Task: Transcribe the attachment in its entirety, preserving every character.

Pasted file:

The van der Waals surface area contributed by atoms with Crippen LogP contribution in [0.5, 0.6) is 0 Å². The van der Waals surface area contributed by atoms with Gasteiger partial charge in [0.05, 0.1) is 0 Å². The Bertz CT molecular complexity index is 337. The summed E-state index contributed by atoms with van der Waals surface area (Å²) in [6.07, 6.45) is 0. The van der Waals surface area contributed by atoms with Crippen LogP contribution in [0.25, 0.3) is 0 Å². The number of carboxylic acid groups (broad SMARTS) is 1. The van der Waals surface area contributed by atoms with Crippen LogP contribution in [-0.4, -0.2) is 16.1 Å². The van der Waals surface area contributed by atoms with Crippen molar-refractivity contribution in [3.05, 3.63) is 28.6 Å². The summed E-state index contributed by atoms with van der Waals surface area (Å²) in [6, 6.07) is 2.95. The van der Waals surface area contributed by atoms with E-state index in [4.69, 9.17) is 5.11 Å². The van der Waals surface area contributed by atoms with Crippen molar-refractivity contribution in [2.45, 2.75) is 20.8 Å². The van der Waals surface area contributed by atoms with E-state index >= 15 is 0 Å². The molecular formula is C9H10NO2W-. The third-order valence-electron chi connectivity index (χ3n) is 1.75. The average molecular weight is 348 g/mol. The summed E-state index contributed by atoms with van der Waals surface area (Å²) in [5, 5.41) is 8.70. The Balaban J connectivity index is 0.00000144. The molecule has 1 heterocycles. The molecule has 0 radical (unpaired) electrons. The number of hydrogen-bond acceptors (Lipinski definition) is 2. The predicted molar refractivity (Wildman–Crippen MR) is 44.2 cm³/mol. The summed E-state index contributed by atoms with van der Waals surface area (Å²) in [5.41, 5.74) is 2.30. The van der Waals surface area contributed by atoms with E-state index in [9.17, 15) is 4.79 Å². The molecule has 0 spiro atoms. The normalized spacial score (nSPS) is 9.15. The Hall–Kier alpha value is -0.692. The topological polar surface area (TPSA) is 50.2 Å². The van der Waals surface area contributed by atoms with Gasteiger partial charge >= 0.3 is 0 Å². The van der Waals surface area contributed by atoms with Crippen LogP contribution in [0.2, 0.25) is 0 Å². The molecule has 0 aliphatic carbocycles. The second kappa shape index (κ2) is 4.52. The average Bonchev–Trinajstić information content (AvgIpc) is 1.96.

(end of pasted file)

The van der Waals surface area contributed by atoms with Crippen LogP contribution in [0.5, 0.6) is 0 Å². The van der Waals surface area contributed by atoms with Gasteiger partial charge in [0.05, 0.1) is 0 Å². The Bertz CT molecular complexity index is 337. The summed E-state index contributed by atoms with van der Waals surface area (Å²) in [6.07, 6.45) is 0. The van der Waals surface area contributed by atoms with Crippen LogP contribution in [0.25, 0.3) is 0 Å². The number of carboxylic acid groups (broad SMARTS) is 1. The van der Waals surface area contributed by atoms with Crippen LogP contribution in [-0.4, -0.2) is 16.1 Å². The van der Waals surface area contributed by atoms with Crippen molar-refractivity contribution in [3.05, 3.63) is 28.6 Å². The summed E-state index contributed by atoms with van der Waals surface area (Å²) in [6, 6.07) is 2.95. The van der Waals surface area contributed by atoms with E-state index in [4.69, 9.17) is 5.11 Å². The van der Waals surface area contributed by atoms with Crippen molar-refractivity contribution in [2.45, 2.75) is 20.8 Å². The van der Waals surface area contributed by atoms with E-state index >= 15 is 0 Å². The molecular formula is C9H10NO2W-. The third-order valence-electron chi connectivity index (χ3n) is 1.75. The average molecular weight is 348 g/mol. The summed E-state index contributed by atoms with van der Waals surface area (Å²) in [5, 5.41) is 8.70. The Balaban J connectivity index is 0.00000144. The molecule has 1 heterocycles. The molecule has 0 radical (unpaired) electrons. The number of hydrogen-bond acceptors (Lipinski definition) is 2. The predicted molar refractivity (Wildman–Crippen MR) is 44.2 cm³/mol. The summed E-state index contributed by atoms with van der Waals surface area (Å²) in [5.41, 5.74) is 2.30. The van der Waals surface area contributed by atoms with E-state index in [9.17, 15) is 4.79 Å². The molecule has 0 spiro atoms. The normalized spacial score (nSPS) is 9.15. The Hall–Kier alpha value is -0.692. The topological polar surface area (TPSA) is 50.2 Å². The van der Waals surface area contributed by atoms with Gasteiger partial charge >= 0.3 is 0 Å². The van der Waals surface area contributed by atoms with Crippen LogP contribution in [0.2, 0.25) is 0 Å². The molecule has 0 aliphatic carbocycles. The second kappa shape index (κ2) is 4.52. The average Bonchev–Trinajstić information content (AvgIpc) is 1.96.